— This was by no means a flawless show. The most glaring problem as far as I’m concerned is an issue the anime has made worse, as an unfortunate consequence of its generally excellent changes: the disconnect between it as a family series and a raunchy comedy. The physicality and explicit sexual desire between Tohru and Kobayashi is great, of course. And I have absolutely nothing against fanservice, but Kanna’s excellent characterization as a child is at odds with the very rare yet annoying instances where her cute relationship with Saikawa has been framed erotically. It’s otherwise a dynamic I’m very fond of, and the source material already exhibited this awkward balance of priorities, but it made me wish Takemoto had gone further and just removed a couple of scenes – or simply shot them in a different way! I have the opposite issue with Shota and Lucoa’s relationship, which I fundamentally don’t like but sort of warmed up to thanks to a couple of moments around the end of the show. Excellent anime as far as I’m concerned, but with some issues that would make me stop and think before recommending it to some people.
— From a production standpoint, Maidragon was the studio’s least impressive offering as of late. The project at the end of their generally 6~9 months production runs tend to fare the worst, and Maidragon was up against titanic animation endeavors, but I feel like it’s worth pointing it out nonetheless. The energy conservation episodes were closer to stiff than I would have liked, and for a series with cartoony sensibilities there was still some restrain. But with the relative issues out of the way: geez, this was still an amazingly crafted series. It got incredible mileage of its large range, so while on an animation level it obviously can’t compare to Nichijou, when it comes to the amount of registers it’s also astounding. About half the episodes would comfortably serve as the directional highlight of a regular show, once again proving that the studio’s current lineup in this regard might be their strongest. Besides Takemoto himself and his delightful take on this weirdly heartfelt series, Taichi Ogawa, Yoshiji Kigami, and Naoko Yamada stood out the most. Shinpei Sawa’s full directional debut was also a clear highlight, showing finesse you wouldn’t expect from a newbie.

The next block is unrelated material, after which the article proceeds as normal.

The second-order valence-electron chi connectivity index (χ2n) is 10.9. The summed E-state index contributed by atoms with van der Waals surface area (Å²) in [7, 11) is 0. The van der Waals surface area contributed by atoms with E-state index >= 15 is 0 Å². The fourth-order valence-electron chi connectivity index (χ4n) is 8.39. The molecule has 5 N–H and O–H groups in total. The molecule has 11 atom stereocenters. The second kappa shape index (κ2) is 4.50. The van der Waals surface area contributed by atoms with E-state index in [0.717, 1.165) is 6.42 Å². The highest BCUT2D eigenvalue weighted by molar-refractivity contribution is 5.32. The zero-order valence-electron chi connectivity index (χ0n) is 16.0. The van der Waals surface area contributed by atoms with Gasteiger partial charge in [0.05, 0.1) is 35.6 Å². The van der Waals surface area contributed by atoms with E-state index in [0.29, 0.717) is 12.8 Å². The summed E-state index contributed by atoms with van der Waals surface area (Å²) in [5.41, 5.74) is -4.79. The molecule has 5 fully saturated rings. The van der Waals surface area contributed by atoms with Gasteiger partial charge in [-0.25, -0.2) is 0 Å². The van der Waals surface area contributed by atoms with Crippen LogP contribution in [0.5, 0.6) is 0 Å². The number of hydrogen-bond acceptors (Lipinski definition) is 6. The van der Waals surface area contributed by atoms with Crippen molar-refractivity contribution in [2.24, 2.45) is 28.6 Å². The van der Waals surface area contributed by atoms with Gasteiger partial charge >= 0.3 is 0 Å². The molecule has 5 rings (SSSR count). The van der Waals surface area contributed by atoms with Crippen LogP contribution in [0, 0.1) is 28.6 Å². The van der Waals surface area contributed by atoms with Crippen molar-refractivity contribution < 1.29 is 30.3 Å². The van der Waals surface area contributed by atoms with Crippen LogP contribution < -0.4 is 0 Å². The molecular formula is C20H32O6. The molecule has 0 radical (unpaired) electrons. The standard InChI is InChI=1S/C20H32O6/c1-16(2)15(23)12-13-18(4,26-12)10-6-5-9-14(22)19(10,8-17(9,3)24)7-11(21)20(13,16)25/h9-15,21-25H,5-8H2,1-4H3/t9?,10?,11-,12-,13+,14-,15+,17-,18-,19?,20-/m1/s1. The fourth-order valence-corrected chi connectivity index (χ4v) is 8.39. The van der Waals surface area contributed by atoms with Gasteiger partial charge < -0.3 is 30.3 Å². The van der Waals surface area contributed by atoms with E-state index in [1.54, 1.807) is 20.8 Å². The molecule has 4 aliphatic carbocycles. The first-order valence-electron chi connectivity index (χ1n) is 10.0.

— In a pure animation sense, and unlike on a directional and storyboarding level, I feel like KyoAni has seen better days. It mostly comes down to the animation director roster, which is now heavily dominated by young people who still can’t live up to the studio’s stars like Futoshi Nishiya and Chiyoko Ueno. There are some incredibly promising newcomers like Akiko Takase, but that didn’t quite help Maidragon since she mostly had to skip the series. While the show was consistently polished, its animation was by all means uneven; thankfully it didn’t follow the usual TV anime pattern and its U shaped production values curve – rather than just starting and ending strong, it spiked depending on staff and the needs of the show. And even at its worst it maintained a respectable level, to the point I would confidently call it the best animated series of this season by far. Not bad considering it was up against the likes of Little Witch Academia, ahoboy’s Akiba’s Trip, Kikuta’s KonoSuba and even new ufotable and Dogakobo offerings. The delicacy when depicting daily life events didn’t asphyxiate the animation under misguided realism, so the grounded movement coexisted just fine with the bouncy and exaggerated sequences. All in all, definitely not ideal but still quite great. Consider it an A- rather than the A+ I would have loved, if you’re fond of arbitrary scoring.
— I couldn’t end without mentioning the backgrounds, of course – the epilogue felt like a personal gift in this regard. KyoAni’s art department keeps on growing, and this show has convinced me that their recent photorealistic endeavors haven’t made them forget how to craft some excellent traditional and stylized work. Yet another reason why I’m glad this series existed.